Experience, we say, is the acquisition of practical acquaintance and efficiency as the result of repeated opportunity and effort. This means that strangeness on the cognitive side gives place to familiarity, and that on the active side clumsiness is superseded by skill. But though analytically distinct, the two sides are, as we have already insisted, actually inseparable: to the uninteresting we are indifferent, and what does not call for active response is ignored. If the original presentations whether sensory or motor, be A, B, C, we find then that they gradually acquire a. new character, become, let us say, AV, BY, CY, fy representing the eventual familiarity or facility, as the case may be. We find, again, a certain sameness in this character, however various the presentations to which it pertains, a sameness which points to the presence of subjective constituents, and to these we may assign the “ feelings ” that enter into accommodation and adjustment. This factor is important as evidence of a subjective co-operation which may enable us to dispense with the mutual “ adhesion's ” and “ attractions” among presentations, on which the Associationists rely. But it is obvious that there must be an objective factor as well; and it is this objective factor in the process giving rise to 'y that now primarily concerns us. We have described that process as assimilation or immediate recognition: the older psychology described it as association of the completely similar, or as automatic association. That the two views have something in common is shown by the juxtaposition of “ automatic ” and “ immediate, ” “ similarity ” and “ assimilation.” To prepare the way for further discussion, let us first ascertain these points of agreement. “ When I look at the full moon, ” said Bain, “ I am instantly impressed with the state arising from all my former impressions of her disc added together.” This we may symbolize in the usual fashion as A-{-an - - - +a3+a2+a1. Now, it will be granted (1) that the present occurrence (full moon) has been preceded by a series of like occurrences, enumerable as r, 2, 3, - - - n; (2) that the present experience (AY) is what it is in consequence of the preceding experiences of these occurrences; and (3) that it “ arises instantly ” as the joint result of such preceding experiences. But it is denied (1) that this present experience is the mere sum, or even the mere “ fusion, ” of the experiences preceding it; (2) that they were qualitatively identical; (3) that they persist severally unaltered, in such wise that experience “ drags at each remove a lengthening chain ” of them. In the case of dexterities, where 'y answers to facility, it is obvious that there is no such series of identical (al, a2, - - - a, ,) at all. From the first rude beginning-say the schoolboy's pothooks-up to the finished performance of the adept there is continuous approximation: awkward and bungling attempts, passing gradually into the bold strokes of mastery. Nor is the case essentially different in cognition where fy answers to familiarity; if we attend, as it is plain we ought, not to the physical fact cognized, but to the individual's perception of it. This, too, is an acquisition, has entailed activity, and is marked by gradual approximation towards clearness and distinctness. The successive experiences of n identical occurrences does not then result in an accumulation of n identical residua. The ineptness of the atomistic psychology with its “physical ” and “ chemical ” analysis is nowhere more apparent than here. Considering the intimate relation of life and mind, and the strong physiological bias shown by the Associationists from Hartley onwards, it is surely extraordinary how completely they have failed to appreciate the light-bearing significance of such concepts as function and development. Facility and faculty (or function) are much the same, both etymologically and actually. As the perfected structure is not so many rudimentary structures “ added together, ” but something that supersedes them completely, must we not say the same of the perfected function? The less fit is not embodied in the fittest that finally survives. Development implies change of form in a continuous whole: every growth into means an equal growth out of: thus one cannot find the caterpillar in the butterfly. Between organic development and mental development there is then more than an analogy.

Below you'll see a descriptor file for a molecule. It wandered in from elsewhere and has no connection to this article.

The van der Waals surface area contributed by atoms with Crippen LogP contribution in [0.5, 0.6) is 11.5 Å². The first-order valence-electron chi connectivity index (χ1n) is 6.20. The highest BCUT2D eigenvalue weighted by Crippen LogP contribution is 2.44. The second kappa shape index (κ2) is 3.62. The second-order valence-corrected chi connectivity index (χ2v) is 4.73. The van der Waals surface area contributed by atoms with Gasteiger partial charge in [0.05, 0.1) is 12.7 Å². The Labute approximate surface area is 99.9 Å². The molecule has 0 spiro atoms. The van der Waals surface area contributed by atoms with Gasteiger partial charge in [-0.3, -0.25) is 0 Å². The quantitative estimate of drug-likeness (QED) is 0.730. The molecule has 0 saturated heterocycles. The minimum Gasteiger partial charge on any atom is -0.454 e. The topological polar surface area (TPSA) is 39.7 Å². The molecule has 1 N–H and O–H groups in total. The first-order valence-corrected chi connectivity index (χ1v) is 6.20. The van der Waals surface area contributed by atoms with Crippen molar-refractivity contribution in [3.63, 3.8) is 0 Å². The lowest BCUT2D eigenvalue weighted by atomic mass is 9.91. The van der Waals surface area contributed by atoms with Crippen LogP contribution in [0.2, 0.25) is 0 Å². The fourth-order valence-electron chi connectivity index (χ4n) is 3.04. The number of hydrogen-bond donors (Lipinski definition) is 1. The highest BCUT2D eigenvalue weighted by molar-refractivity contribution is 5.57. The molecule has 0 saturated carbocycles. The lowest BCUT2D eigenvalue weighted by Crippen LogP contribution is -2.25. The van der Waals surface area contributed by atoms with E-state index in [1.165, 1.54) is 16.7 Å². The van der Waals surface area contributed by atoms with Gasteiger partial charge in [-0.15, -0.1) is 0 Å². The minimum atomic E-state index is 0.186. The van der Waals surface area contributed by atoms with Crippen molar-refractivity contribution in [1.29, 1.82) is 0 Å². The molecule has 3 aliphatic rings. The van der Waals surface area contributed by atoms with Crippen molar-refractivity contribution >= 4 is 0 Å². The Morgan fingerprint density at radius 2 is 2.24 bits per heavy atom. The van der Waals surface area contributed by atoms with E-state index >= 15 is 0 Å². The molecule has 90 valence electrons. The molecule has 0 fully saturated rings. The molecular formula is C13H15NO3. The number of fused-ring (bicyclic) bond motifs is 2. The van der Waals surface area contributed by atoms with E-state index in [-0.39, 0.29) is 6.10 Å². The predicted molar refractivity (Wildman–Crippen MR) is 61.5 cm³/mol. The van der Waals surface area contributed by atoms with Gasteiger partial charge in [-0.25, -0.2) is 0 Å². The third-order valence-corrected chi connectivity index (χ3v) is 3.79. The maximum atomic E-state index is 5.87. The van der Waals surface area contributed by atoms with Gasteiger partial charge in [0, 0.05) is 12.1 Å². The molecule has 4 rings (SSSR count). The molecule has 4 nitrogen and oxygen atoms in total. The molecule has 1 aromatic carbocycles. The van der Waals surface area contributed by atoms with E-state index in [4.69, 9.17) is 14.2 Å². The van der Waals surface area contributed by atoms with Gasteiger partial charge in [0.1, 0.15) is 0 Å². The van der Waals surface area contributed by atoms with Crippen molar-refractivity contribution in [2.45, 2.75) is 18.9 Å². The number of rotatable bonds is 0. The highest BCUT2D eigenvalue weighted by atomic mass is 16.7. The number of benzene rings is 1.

But though assimilation cannot be analysed into a series of identical ideas (a, , az, ~ - ~ a, ,), either “added together” or “ instantaneously fused, ” yet it does result in an a which may provisionally be called an idea. Such idea is, however, neither a memory-idea in the proper sense nor an idea within the meaning of the term implied in imagination or ideation. For it is devoid of the temporal signs* indicated by the subscript numerals in a, , az, - - -, and it does not yet admit of reproduction as part of an ideational continuum, one, that is, divested of the characteristics belonging to the actual and sensibly present. It is, so to say, embryonic, something additional to the mere sensation assimilated, and yet something less than a “ free or independent idea.” It is, as it has been happily called,2 a tied (gebundene) or implicit idea. We have clear evidence of the sense-bound stage of this immature “ idea ” in the so-called “ memory afterimage ” (cf. § 22). There is, however, nothing in this of memory, save as the term is loosely used for mere retentiveness; and afterpercept would therefore be a less objectionable name for it. This after-percept is entirely sense-sustained and admits of no ideal recall, though-in minds sujiciently advanced-it may persist for a few moments, and so form the basis of such comparison with a second sensation, as we find in the experiments of Weber, Fechner and others? At a still lower level, or in actual perception, we cannot assume even this amount of partial independence, though continuity clearly points to something beyond the bare sensation, which is a pure abstraction, as we may presently see.

It is saying too little to maintain, as some do, that this “ something" is subconscious, on the ground that it is not discoverable by direct analysis. Yet it is saying too much, regardless of this defect, to describe a percept as a preventative-representative 1 On this term cf. below, §§ 24, 28.

2 Cf. Drobisch, Empirische Psychologie (1842), § 31; Holfding, “ Ueber Wiederkennen, Association und psychische Activitat, " in Vierteljahrsschr. f. wissenschaftl. Philosophie, Bd. xiii. and xiv. To Hoffding we are also indebted for the term Bekanntheitsqualitat, which has suggested the 'y character used above. Cf. also Ward, “ Assimilation and Association, " Mind (1894-1895). 3 Recent experiments, however, seem to prove that the afterpercept is not the sole factor, and often is not a factor at all in such successive comparison (so-called); but that what is now termed “ the absolute impression" may supplement it or even replace it Eltogether. As to what is meant by absolute impression, cf. 14, c.